BDNF, IGF-I, Glucose and Insulin during Continuous and Interval Exercise in Type 1 Diabetes

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28 Citations (Scopus)

Abstract

Type 1 diabetes (T1D) can have a significant impact on brain function, mostly ascribed to episodes of hypoglycemia and chronic hyperglycemia. Exercise has positive effects on acute and chronic glycemic control in T1D, and has beneficial effects on cognitive function by increasing neurotrophins such as BDNF and IGF-I in non-diabetic humans. The present study examines the effects of different types of exercise intensities on neurotrophins in T1D. 10 participants with type 1 diabetes were evaluated in 3 sessions: high-intensity exercise (10×[60 s 90%Wmax, 60 s 50 W]), continuous exercise (22 min, 70% VO2 max) and a control session. Blood glucose, serum free insulin, serum BDNF and IGF-I were assessed pre/post all the trials and after recovery. Blood glucose significantly decreased after both exercise intensities and BDNF levels increased, with a dose-response effect for exercise intensity on BDNF. IGF-I changed over time, but without a difference between the different exercise protocols. Both exercise intensities change neurotrophins in T1D, but also exhibit a dose response effect for BDNF. The intensity-dependent findings may aid in designing exercise prescriptions for maintaining or improving neurological health in T1D, but both types of exercise can be implemented.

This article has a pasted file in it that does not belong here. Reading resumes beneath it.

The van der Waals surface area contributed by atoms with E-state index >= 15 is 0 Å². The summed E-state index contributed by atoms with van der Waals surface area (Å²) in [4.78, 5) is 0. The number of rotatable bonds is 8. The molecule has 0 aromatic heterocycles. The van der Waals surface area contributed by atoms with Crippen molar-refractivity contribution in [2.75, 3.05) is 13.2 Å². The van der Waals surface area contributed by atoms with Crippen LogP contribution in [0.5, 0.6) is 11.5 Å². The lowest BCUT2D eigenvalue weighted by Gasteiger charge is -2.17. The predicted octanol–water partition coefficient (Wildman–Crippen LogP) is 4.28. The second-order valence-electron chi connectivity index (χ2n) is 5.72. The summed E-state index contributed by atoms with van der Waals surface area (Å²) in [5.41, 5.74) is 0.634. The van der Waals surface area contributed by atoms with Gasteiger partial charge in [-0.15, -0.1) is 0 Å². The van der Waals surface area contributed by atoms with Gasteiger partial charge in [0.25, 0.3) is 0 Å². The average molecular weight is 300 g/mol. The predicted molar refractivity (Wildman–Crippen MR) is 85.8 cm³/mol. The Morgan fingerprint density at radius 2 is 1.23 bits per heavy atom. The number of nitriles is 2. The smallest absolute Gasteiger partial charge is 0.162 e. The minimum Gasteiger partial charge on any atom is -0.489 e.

Original languageEnglish
Pages (from-to)955-959
Number of pages5
JournalInternational Journal of Sports Medicine
Volume36
Issue number12
Early online date24 Jul 2015
DOIs
Publication statusPublished - 2015

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